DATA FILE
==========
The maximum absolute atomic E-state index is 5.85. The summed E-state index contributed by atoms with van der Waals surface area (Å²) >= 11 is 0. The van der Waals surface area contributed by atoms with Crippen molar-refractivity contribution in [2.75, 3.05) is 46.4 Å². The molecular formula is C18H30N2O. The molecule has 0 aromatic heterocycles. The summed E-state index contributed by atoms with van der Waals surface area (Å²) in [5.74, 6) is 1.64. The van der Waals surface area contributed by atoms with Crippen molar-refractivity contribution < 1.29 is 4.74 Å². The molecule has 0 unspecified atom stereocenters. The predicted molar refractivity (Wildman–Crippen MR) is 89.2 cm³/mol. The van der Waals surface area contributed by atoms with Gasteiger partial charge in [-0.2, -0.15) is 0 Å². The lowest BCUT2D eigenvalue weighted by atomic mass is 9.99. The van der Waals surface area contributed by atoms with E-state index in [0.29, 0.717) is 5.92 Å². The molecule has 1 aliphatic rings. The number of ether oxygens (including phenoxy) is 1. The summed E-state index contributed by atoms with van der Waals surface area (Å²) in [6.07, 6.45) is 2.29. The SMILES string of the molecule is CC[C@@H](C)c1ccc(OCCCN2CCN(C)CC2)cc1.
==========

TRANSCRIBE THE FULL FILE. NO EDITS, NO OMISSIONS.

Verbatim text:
The maximum absolute atomic E-state index is 5.85. The summed E-state index contributed by atoms with van der Waals surface area (Å²) >= 11 is 0. The van der Waals surface area contributed by atoms with Crippen molar-refractivity contribution in [2.75, 3.05) is 46.4 Å². The molecular formula is C18H30N2O. The molecule has 0 aromatic heterocycles. The summed E-state index contributed by atoms with van der Waals surface area (Å²) in [5.74, 6) is 1.64. The van der Waals surface area contributed by atoms with Crippen molar-refractivity contribution < 1.29 is 4.74 Å². The molecule has 0 unspecified atom stereocenters. The predicted molar refractivity (Wildman–Crippen MR) is 89.2 cm³/mol. The van der Waals surface area contributed by atoms with Gasteiger partial charge in [-0.2, -0.15) is 0 Å². The lowest BCUT2D eigenvalue weighted by atomic mass is 9.99. The van der Waals surface area contributed by atoms with E-state index in [0.29, 0.717) is 5.92 Å². The molecule has 1 aliphatic rings. The number of ether oxygens (including phenoxy) is 1. The summed E-state index contributed by atoms with van der Waals surface area (Å²) in [6.07, 6.45) is 2.29. The SMILES string of the molecule is CC[C@@H](C)c1ccc(OCCCN2CCN(C)CC2)cc1.